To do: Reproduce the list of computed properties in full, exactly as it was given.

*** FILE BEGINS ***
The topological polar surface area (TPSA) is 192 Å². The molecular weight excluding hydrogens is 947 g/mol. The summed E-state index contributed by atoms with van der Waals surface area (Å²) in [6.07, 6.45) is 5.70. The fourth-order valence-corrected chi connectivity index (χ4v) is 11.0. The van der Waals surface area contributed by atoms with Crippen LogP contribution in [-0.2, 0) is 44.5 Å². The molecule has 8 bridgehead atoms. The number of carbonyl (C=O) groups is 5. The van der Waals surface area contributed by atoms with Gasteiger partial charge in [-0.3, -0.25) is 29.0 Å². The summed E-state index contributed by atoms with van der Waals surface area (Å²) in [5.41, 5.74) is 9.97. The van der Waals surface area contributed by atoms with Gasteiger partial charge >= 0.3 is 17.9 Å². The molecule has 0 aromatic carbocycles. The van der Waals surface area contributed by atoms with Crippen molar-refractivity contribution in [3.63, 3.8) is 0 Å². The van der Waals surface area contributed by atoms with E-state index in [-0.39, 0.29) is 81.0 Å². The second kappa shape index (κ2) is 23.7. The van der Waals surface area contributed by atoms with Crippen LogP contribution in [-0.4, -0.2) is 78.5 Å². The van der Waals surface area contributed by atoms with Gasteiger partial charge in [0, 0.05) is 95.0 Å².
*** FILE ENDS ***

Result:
The topological polar surface area (TPSA) is 192 Å². The molecular weight excluding hydrogens is 947 g/mol. The summed E-state index contributed by atoms with van der Waals surface area (Å²) in [6.07, 6.45) is 5.70. The fourth-order valence-corrected chi connectivity index (χ4v) is 11.0. The van der Waals surface area contributed by atoms with Crippen LogP contribution in [-0.2, 0) is 44.5 Å². The molecule has 8 bridgehead atoms. The number of carbonyl (C=O) groups is 5. The van der Waals surface area contributed by atoms with Gasteiger partial charge in [-0.3, -0.25) is 29.0 Å². The summed E-state index contributed by atoms with van der Waals surface area (Å²) in [5.41, 5.74) is 9.97. The van der Waals surface area contributed by atoms with Gasteiger partial charge >= 0.3 is 17.9 Å². The molecule has 0 aromatic carbocycles. The van der Waals surface area contributed by atoms with Crippen molar-refractivity contribution in [3.63, 3.8) is 0 Å². The van der Waals surface area contributed by atoms with E-state index in [-0.39, 0.29) is 81.0 Å². The second kappa shape index (κ2) is 23.7. The van der Waals surface area contributed by atoms with Crippen LogP contribution in [-0.4, -0.2) is 78.5 Å². The van der Waals surface area contributed by atoms with Gasteiger partial charge in [0, 0.05) is 95.0 Å².